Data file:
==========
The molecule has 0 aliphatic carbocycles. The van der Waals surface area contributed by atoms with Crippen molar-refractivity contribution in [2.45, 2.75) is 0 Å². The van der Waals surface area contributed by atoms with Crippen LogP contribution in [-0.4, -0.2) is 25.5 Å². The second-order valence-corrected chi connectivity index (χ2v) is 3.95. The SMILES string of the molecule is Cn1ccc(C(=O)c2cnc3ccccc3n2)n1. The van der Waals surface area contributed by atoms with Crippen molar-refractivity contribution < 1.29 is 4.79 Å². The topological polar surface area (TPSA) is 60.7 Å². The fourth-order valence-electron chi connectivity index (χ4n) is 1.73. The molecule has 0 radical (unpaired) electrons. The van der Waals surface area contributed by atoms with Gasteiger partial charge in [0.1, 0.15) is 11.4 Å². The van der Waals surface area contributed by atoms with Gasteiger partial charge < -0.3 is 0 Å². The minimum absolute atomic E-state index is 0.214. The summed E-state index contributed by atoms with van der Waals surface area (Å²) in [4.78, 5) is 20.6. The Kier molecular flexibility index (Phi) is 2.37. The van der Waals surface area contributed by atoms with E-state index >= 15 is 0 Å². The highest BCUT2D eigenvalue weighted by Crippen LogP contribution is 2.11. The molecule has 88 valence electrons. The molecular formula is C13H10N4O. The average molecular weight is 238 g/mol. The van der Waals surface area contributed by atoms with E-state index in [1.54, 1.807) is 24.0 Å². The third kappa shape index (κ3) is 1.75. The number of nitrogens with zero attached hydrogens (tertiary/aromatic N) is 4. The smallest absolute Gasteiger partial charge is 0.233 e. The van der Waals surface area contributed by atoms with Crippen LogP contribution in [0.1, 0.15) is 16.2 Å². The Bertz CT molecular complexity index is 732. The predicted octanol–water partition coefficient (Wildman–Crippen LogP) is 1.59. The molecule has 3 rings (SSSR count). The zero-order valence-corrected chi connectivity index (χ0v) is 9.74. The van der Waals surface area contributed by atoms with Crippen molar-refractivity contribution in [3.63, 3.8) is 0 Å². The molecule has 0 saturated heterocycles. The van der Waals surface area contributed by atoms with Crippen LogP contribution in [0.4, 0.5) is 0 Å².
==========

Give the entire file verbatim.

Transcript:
The molecule has 0 aliphatic carbocycles. The van der Waals surface area contributed by atoms with Crippen molar-refractivity contribution in [2.45, 2.75) is 0 Å². The van der Waals surface area contributed by atoms with Crippen LogP contribution in [-0.4, -0.2) is 25.5 Å². The second-order valence-corrected chi connectivity index (χ2v) is 3.95. The SMILES string of the molecule is Cn1ccc(C(=O)c2cnc3ccccc3n2)n1. The van der Waals surface area contributed by atoms with Crippen molar-refractivity contribution < 1.29 is 4.79 Å². The topological polar surface area (TPSA) is 60.7 Å². The fourth-order valence-electron chi connectivity index (χ4n) is 1.73. The molecule has 0 radical (unpaired) electrons. The van der Waals surface area contributed by atoms with Gasteiger partial charge in [0.1, 0.15) is 11.4 Å². The van der Waals surface area contributed by atoms with Gasteiger partial charge < -0.3 is 0 Å². The minimum absolute atomic E-state index is 0.214. The summed E-state index contributed by atoms with van der Waals surface area (Å²) in [4.78, 5) is 20.6. The Kier molecular flexibility index (Phi) is 2.37. The van der Waals surface area contributed by atoms with E-state index >= 15 is 0 Å². The highest BCUT2D eigenvalue weighted by Crippen LogP contribution is 2.11. The molecule has 88 valence electrons. The molecular formula is C13H10N4O. The average molecular weight is 238 g/mol. The van der Waals surface area contributed by atoms with E-state index in [1.54, 1.807) is 24.0 Å². The third kappa shape index (κ3) is 1.75. The number of nitrogens with zero attached hydrogens (tertiary/aromatic N) is 4. The smallest absolute Gasteiger partial charge is 0.233 e. The van der Waals surface area contributed by atoms with Crippen LogP contribution in [0.1, 0.15) is 16.2 Å². The Bertz CT molecular complexity index is 732. The predicted octanol–water partition coefficient (Wildman–Crippen LogP) is 1.59. The molecule has 3 rings (SSSR count). The zero-order valence-corrected chi connectivity index (χ0v) is 9.74. The van der Waals surface area contributed by atoms with Crippen molar-refractivity contribution in [3.63, 3.8) is 0 Å². The molecule has 0 saturated heterocycles. The van der Waals surface area contributed by atoms with Crippen LogP contribution in [0.4, 0.5) is 0 Å².